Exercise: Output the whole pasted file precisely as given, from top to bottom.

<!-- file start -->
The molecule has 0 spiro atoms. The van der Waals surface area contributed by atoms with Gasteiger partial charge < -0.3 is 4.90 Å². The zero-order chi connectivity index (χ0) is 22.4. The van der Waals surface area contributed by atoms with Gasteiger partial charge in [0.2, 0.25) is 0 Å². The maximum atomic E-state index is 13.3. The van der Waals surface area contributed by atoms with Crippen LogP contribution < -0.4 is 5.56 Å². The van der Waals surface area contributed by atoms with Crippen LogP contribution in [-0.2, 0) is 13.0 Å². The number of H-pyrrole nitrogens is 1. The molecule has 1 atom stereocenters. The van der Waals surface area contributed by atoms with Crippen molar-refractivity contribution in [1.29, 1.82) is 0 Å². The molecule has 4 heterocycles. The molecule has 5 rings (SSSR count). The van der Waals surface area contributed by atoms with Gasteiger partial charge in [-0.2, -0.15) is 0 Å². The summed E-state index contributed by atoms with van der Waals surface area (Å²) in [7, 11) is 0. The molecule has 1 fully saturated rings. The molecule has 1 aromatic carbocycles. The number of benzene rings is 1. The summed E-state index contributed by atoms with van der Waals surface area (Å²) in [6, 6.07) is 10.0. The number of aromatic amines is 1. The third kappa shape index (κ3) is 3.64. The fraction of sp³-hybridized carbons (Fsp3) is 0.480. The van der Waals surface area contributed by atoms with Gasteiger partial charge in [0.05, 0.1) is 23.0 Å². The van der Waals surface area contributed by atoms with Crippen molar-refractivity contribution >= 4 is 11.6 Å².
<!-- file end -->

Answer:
The molecule has 0 spiro atoms. The van der Waals surface area contributed by atoms with Gasteiger partial charge < -0.3 is 4.90 Å². The zero-order chi connectivity index (χ0) is 22.4. The van der Waals surface area contributed by atoms with Gasteiger partial charge in [0.2, 0.25) is 0 Å². The maximum atomic E-state index is 13.3. The van der Waals surface area contributed by atoms with Crippen LogP contribution < -0.4 is 5.56 Å². The van der Waals surface area contributed by atoms with Crippen LogP contribution in [-0.2, 0) is 13.0 Å². The number of H-pyrrole nitrogens is 1. The molecule has 1 atom stereocenters. The van der Waals surface area contributed by atoms with Crippen molar-refractivity contribution in [1.29, 1.82) is 0 Å². The molecule has 4 heterocycles. The molecule has 5 rings (SSSR count). The van der Waals surface area contributed by atoms with Gasteiger partial charge in [-0.2, -0.15) is 0 Å². The summed E-state index contributed by atoms with van der Waals surface area (Å²) in [7, 11) is 0. The molecule has 1 fully saturated rings. The molecule has 1 aromatic carbocycles. The number of benzene rings is 1. The summed E-state index contributed by atoms with van der Waals surface area (Å²) in [6, 6.07) is 10.0. The number of aromatic amines is 1. The third kappa shape index (κ3) is 3.64. The fraction of sp³-hybridized carbons (Fsp3) is 0.480. The van der Waals surface area contributed by atoms with Gasteiger partial charge in [0.05, 0.1) is 23.0 Å². The van der Waals surface area contributed by atoms with Crippen molar-refractivity contribution >= 4 is 11.6 Å².